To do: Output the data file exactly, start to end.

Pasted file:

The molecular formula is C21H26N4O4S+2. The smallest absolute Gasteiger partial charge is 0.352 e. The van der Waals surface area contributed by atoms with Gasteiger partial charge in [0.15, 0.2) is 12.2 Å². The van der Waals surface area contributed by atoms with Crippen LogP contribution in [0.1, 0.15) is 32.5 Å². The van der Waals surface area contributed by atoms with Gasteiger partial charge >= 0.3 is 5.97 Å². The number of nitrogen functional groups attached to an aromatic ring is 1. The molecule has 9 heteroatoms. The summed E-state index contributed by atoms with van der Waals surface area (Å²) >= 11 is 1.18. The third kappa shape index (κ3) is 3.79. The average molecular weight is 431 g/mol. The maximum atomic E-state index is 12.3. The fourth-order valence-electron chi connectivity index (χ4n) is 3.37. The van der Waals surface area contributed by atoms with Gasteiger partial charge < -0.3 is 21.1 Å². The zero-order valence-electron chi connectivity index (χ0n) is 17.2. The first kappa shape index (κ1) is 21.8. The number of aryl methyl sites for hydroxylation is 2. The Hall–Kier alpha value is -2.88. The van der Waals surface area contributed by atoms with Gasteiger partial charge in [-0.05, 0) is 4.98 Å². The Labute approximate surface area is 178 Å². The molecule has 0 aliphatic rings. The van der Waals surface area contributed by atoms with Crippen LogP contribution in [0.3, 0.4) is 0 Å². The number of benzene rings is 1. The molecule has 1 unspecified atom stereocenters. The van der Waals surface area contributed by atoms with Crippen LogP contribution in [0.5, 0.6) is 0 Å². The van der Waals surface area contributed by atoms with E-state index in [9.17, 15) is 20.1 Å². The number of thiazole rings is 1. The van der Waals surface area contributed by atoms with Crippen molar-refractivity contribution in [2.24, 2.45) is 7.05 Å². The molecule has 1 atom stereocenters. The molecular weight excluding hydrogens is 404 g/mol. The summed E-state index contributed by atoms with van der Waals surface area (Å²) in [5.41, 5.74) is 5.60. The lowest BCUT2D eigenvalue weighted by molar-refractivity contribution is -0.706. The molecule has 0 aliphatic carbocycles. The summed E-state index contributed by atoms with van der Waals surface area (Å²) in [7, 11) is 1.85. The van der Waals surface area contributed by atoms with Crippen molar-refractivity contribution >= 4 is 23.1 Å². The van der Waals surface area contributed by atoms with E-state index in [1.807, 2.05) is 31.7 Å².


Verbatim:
The molecular formula is C21H26N4O4S+2. The smallest absolute Gasteiger partial charge is 0.352 e. The van der Waals surface area contributed by atoms with Gasteiger partial charge in [0.15, 0.2) is 12.2 Å². The van der Waals surface area contributed by atoms with Crippen LogP contribution in [0.1, 0.15) is 32.5 Å². The van der Waals surface area contributed by atoms with Gasteiger partial charge >= 0.3 is 5.97 Å². The number of nitrogen functional groups attached to an aromatic ring is 1. The molecule has 9 heteroatoms. The summed E-state index contributed by atoms with van der Waals surface area (Å²) >= 11 is 1.18. The third kappa shape index (κ3) is 3.79. The average molecular weight is 431 g/mol. The maximum atomic E-state index is 12.3. The fourth-order valence-electron chi connectivity index (χ4n) is 3.37. The van der Waals surface area contributed by atoms with Gasteiger partial charge < -0.3 is 21.1 Å². The zero-order valence-electron chi connectivity index (χ0n) is 17.2. The first kappa shape index (κ1) is 21.8. The number of aryl methyl sites for hydroxylation is 2. The Hall–Kier alpha value is -2.88. The van der Waals surface area contributed by atoms with Gasteiger partial charge in [-0.05, 0) is 4.98 Å². The Labute approximate surface area is 178 Å². The molecule has 0 aliphatic rings. The van der Waals surface area contributed by atoms with Crippen LogP contribution in [0.3, 0.4) is 0 Å². The number of benzene rings is 1. The molecule has 1 unspecified atom stereocenters. The van der Waals surface area contributed by atoms with Crippen LogP contribution in [0.5, 0.6) is 0 Å². The van der Waals surface area contributed by atoms with E-state index in [9.17, 15) is 20.1 Å². The number of thiazole rings is 1. The van der Waals surface area contributed by atoms with Crippen molar-refractivity contribution in [2.24, 2.45) is 7.05 Å². The molecule has 1 atom stereocenters. The molecular weight excluding hydrogens is 404 g/mol. The summed E-state index contributed by atoms with van der Waals surface area (Å²) in [5.41, 5.74) is 5.60. The lowest BCUT2D eigenvalue weighted by molar-refractivity contribution is -0.706. The molecule has 0 aliphatic carbocycles. The summed E-state index contributed by atoms with van der Waals surface area (Å²) in [7, 11) is 1.85. The van der Waals surface area contributed by atoms with Crippen molar-refractivity contribution >= 4 is 23.1 Å². The van der Waals surface area contributed by atoms with E-state index in [1.807, 2.05) is 31.7 Å².